India-Russia defence relations
India and Russia have several major joint military programmes including –
BrahMos cruise missile programme
5th generation fighter jet programme
Sukhoi Su-30MKI programme (230+ to be built by Hindustan Aeronautics)
Ilyushin/HAL Tactical Transport Aircraft
Additionally, India has purchased/leased various military hardware from Russia
S-400 Triumf 12.
Kamov Ka-226 200 to be made in India under the Make in India initiative.
T-90S Bhishma with over 1000 to be built in India.
Akula-II nuclear submarine (2 to be leased with an option to buy when the lease expires).
INS Vikramaditya aircraft carrier programme.
Tu-22M3 bombers (4 ordered).
US$900 million upgrade of MiG-29.
Mil Mi-17 (80 ordered) more in Service.
Ilyushin Il-76 Candid (6 ordered to fit Israeli Phalcon radar).
The Farkhor Air Base in Tajikistan is currently jointly operated by Indian Air Force and Tajikistan Air Force.
Defence Agreements | Conclusion
The Government makes all efforts to encourage greater manufacturing of defence equipment in India through the ‘Make in India’ framework, including through transfer of technology arrangements. Several licensed production agreements have been implemented with Russian companies in India, such as for Sukhoi-30 aircraft, T-90 tanks, BMP-2 armoured personnel carriers etc. Divulging the texts of such Agreements will not be in the interest of national security.
Doklam Standoff near Bhutan between India and China is becoming a major concern, near the Chumbi Valley at the corner of India-China-Bhutan tri-junction. This month long border Doklam Standoff has become the longest ever between the two nations. This is also the first time when Indian troops have confronted the People’s Liberation Army of China on the soil of a third country i.e. Bhutan. There are two reasons for this standoff – India has a long standing commitment to Bhutan’s defence and serves as a virtual security guarantor to Bhutan through the 2007 friendship treaty. Secondly, the Doklam sector is critical to India as it brings China even closer to the Indian border in a vulnerable location towards the 27-kilometres long Siliguri Corridor or “Chicken’s neck” that connects the Northeastern states of India with the rest of India. China has repeatedly disputed Bhutan’s claims over Doklam. Beijing considers this plateau as vital to fortify the dagger-shaped Chumbi valley by piercing the tri-junction.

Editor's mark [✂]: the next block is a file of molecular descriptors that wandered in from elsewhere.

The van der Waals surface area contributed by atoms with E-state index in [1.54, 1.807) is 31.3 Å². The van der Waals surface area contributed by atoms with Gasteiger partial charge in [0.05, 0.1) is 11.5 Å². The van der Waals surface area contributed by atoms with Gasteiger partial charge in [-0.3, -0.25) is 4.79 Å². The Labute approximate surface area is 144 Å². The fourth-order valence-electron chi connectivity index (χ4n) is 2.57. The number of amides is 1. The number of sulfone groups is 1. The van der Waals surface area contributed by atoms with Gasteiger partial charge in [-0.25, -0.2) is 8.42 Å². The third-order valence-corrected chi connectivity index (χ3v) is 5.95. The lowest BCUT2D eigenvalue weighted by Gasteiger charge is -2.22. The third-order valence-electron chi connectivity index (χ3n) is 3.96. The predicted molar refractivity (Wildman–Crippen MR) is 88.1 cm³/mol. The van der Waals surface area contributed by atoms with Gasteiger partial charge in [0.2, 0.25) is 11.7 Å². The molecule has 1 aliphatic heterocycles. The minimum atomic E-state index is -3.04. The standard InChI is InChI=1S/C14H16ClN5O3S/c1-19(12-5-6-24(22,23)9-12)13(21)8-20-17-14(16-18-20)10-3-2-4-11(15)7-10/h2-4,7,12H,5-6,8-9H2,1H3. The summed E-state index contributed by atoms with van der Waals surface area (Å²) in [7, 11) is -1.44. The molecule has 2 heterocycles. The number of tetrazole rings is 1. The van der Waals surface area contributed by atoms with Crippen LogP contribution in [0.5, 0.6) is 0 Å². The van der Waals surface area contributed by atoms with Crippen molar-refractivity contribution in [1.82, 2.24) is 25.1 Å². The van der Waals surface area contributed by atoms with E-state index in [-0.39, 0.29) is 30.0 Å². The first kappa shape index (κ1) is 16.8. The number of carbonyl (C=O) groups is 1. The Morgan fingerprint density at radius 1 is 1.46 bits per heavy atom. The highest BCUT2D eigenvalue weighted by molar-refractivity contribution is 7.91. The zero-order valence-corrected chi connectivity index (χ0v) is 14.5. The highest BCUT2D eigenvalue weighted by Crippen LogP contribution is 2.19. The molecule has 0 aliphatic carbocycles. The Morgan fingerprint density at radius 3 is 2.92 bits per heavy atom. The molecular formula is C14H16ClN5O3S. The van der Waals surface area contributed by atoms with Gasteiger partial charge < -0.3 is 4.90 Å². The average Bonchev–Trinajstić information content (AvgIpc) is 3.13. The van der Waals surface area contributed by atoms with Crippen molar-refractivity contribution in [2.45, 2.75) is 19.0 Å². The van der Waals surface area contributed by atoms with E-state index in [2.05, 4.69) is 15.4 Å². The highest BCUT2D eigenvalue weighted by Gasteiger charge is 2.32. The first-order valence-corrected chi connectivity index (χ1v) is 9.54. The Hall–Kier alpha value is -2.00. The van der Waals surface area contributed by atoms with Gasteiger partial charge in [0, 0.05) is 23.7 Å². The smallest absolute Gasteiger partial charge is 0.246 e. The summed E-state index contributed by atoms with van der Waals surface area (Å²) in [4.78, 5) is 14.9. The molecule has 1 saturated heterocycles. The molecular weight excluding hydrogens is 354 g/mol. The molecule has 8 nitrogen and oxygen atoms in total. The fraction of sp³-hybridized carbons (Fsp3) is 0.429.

Doklam Standoff | History
Intrusions in Sikkim area may be new but there is a general pattern of such incursions are traced back to 2008 Beijing Olympics. In Ladakh and other places, the Chinese troops have been repeatedly working towards ingression in such areas. In 2009, the Chinese refused to give visas on Indian passports for several months for citizens of Jammu and Kashmir, including the Commander-in-Chief of the then Northern Command.Three factors started emerging in 2008 which are converging now in 2017 – the first being Pakistan’s renewed animosity against India which was earlier demonstrated during the Mumbai attacks, the second was the street rage which was demonstrated within the Kashmir valley, and the last being China’s attempts to stymie India’s growth trajectory while it still can do it in the long term.
Actually, the border dispute in the region dates back to the 19th century when the states in the region were expanding in the areas which were loose in nature – North East Frontier Agency, North West Frontier Agency by the British Empire, and the Qing dynasty under the warlordswas expanding the Empire in Tibet and Sichuan. The 1890 treaty was signed between the British Empire and the Qing dynasty in China, 1914 Shimla Agreement between the British Empire, the Tibetans and the nationalist China are the two agreements being cited by China to stake legal claims over the region. The treaty of 1890 was signed but the delineation and demarcation did not happen subsequently, specifically in the Sikkim sector. In the 1914 Shimla Agreement, China was represented by Ivan Chen, LonchenShatra represented Tibet and McMahon represented the British-India Empire, yet this agreement is labelled as Imperialist in nature by the Chinese authorities. They have ignored the 1885 Treaty between France-controlled Vietnam and the Qing dynasty at the time. Therefore, selectively implementing treaties according to their own convenience is the issue at hand with China.
It is being said that one of the objectives of China is to test India’s resolve to defend its ally Bhutan in the case of a border dispute turning into a war. This current Doklam Standoff around the tri-junction of India-China-Bhutan border is an extension to the policy of encirclement being pursued by the Chinese around India. India has spent too much time on the ‘principles of Panchsheel in dealing with an aggressive state like China, the current standoff between the two neighbours at a strategic territory is a reflection of the change in this decades old approach by India towards China.